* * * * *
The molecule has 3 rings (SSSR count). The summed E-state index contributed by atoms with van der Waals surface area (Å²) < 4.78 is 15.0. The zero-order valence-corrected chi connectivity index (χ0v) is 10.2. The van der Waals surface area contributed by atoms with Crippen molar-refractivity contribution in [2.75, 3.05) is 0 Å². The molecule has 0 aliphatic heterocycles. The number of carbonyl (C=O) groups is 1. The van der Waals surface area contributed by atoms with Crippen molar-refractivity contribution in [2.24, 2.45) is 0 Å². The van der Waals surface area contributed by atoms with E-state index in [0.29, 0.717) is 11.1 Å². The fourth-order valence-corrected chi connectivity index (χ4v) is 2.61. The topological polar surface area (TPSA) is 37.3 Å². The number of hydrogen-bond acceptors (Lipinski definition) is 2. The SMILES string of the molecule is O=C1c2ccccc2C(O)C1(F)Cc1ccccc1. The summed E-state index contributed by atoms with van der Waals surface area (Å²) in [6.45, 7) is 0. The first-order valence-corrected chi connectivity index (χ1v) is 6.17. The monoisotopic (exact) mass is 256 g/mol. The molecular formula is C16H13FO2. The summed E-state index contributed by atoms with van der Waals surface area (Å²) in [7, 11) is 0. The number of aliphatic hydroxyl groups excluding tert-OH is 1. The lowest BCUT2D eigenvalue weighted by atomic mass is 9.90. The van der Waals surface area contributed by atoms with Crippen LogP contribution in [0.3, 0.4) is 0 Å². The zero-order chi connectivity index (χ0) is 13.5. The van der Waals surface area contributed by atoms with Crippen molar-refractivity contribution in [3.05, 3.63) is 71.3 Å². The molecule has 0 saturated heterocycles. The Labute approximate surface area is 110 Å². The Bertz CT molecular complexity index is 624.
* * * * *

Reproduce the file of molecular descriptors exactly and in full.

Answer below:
The molecule has 3 rings (SSSR count). The summed E-state index contributed by atoms with van der Waals surface area (Å²) < 4.78 is 15.0. The zero-order valence-corrected chi connectivity index (χ0v) is 10.2. The van der Waals surface area contributed by atoms with Crippen molar-refractivity contribution in [2.75, 3.05) is 0 Å². The molecule has 0 aliphatic heterocycles. The number of carbonyl (C=O) groups is 1. The van der Waals surface area contributed by atoms with Crippen molar-refractivity contribution in [2.24, 2.45) is 0 Å². The van der Waals surface area contributed by atoms with E-state index in [0.29, 0.717) is 11.1 Å². The fourth-order valence-corrected chi connectivity index (χ4v) is 2.61. The topological polar surface area (TPSA) is 37.3 Å². The number of hydrogen-bond acceptors (Lipinski definition) is 2. The SMILES string of the molecule is O=C1c2ccccc2C(O)C1(F)Cc1ccccc1. The summed E-state index contributed by atoms with van der Waals surface area (Å²) in [6.45, 7) is 0. The first-order valence-corrected chi connectivity index (χ1v) is 6.17. The monoisotopic (exact) mass is 256 g/mol. The molecular formula is C16H13FO2. The summed E-state index contributed by atoms with van der Waals surface area (Å²) in [7, 11) is 0. The number of aliphatic hydroxyl groups excluding tert-OH is 1. The lowest BCUT2D eigenvalue weighted by atomic mass is 9.90. The van der Waals surface area contributed by atoms with Crippen LogP contribution in [0.3, 0.4) is 0 Å². The zero-order chi connectivity index (χ0) is 13.5. The van der Waals surface area contributed by atoms with Crippen molar-refractivity contribution in [3.05, 3.63) is 71.3 Å². The molecule has 0 saturated heterocycles. The Labute approximate surface area is 110 Å². The Bertz CT molecular complexity index is 624.